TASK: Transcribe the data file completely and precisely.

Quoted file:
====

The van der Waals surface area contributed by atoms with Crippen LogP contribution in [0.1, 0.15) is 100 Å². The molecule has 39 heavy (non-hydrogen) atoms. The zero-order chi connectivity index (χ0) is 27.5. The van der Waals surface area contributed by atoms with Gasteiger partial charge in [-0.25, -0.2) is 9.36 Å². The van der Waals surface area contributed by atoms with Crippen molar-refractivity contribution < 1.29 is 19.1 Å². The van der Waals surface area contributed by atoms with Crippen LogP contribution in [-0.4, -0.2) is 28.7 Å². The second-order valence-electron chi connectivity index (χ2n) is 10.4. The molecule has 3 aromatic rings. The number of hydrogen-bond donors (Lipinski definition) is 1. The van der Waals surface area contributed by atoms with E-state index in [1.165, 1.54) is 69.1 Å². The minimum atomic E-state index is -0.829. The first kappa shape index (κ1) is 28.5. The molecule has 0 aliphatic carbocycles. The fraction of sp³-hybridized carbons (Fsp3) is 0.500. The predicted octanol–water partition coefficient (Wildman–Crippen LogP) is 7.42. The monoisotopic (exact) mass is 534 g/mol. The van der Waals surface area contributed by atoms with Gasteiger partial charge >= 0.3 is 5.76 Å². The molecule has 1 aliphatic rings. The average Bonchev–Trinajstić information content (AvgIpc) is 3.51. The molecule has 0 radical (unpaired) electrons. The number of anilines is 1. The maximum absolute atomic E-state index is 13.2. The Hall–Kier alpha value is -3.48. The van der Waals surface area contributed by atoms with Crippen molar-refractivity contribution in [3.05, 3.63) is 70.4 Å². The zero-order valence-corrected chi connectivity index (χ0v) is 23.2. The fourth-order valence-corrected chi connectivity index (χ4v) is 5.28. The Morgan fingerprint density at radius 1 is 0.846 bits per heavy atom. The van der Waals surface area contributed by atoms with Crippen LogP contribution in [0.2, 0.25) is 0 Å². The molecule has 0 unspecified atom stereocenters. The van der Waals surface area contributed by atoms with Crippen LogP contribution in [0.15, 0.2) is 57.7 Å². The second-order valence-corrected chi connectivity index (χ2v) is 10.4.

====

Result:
The van der Waals surface area contributed by atoms with Crippen LogP contribution in [0.1, 0.15) is 100 Å². The molecule has 39 heavy (non-hydrogen) atoms. The zero-order chi connectivity index (χ0) is 27.5. The van der Waals surface area contributed by atoms with Gasteiger partial charge in [-0.25, -0.2) is 9.36 Å². The van der Waals surface area contributed by atoms with Crippen molar-refractivity contribution < 1.29 is 19.1 Å². The van der Waals surface area contributed by atoms with Crippen LogP contribution in [-0.4, -0.2) is 28.7 Å². The second-order valence-electron chi connectivity index (χ2n) is 10.4. The molecule has 3 aromatic rings. The number of hydrogen-bond donors (Lipinski definition) is 1. The van der Waals surface area contributed by atoms with E-state index in [1.165, 1.54) is 69.1 Å². The minimum atomic E-state index is -0.829. The first kappa shape index (κ1) is 28.5. The molecule has 0 aliphatic carbocycles. The fraction of sp³-hybridized carbons (Fsp3) is 0.500. The predicted octanol–water partition coefficient (Wildman–Crippen LogP) is 7.42. The monoisotopic (exact) mass is 534 g/mol. The van der Waals surface area contributed by atoms with Gasteiger partial charge >= 0.3 is 5.76 Å². The molecule has 1 aliphatic rings. The average Bonchev–Trinajstić information content (AvgIpc) is 3.51. The molecule has 0 radical (unpaired) electrons. The number of anilines is 1. The maximum absolute atomic E-state index is 13.2. The Hall–Kier alpha value is -3.48. The van der Waals surface area contributed by atoms with Crippen molar-refractivity contribution in [3.05, 3.63) is 70.4 Å². The zero-order valence-corrected chi connectivity index (χ0v) is 23.2. The fourth-order valence-corrected chi connectivity index (χ4v) is 5.28. The Morgan fingerprint density at radius 1 is 0.846 bits per heavy atom. The van der Waals surface area contributed by atoms with Crippen LogP contribution in [0.2, 0.25) is 0 Å². The molecule has 0 unspecified atom stereocenters. The van der Waals surface area contributed by atoms with Crippen LogP contribution in [0.15, 0.2) is 57.7 Å². The second-order valence-corrected chi connectivity index (χ2v) is 10.4.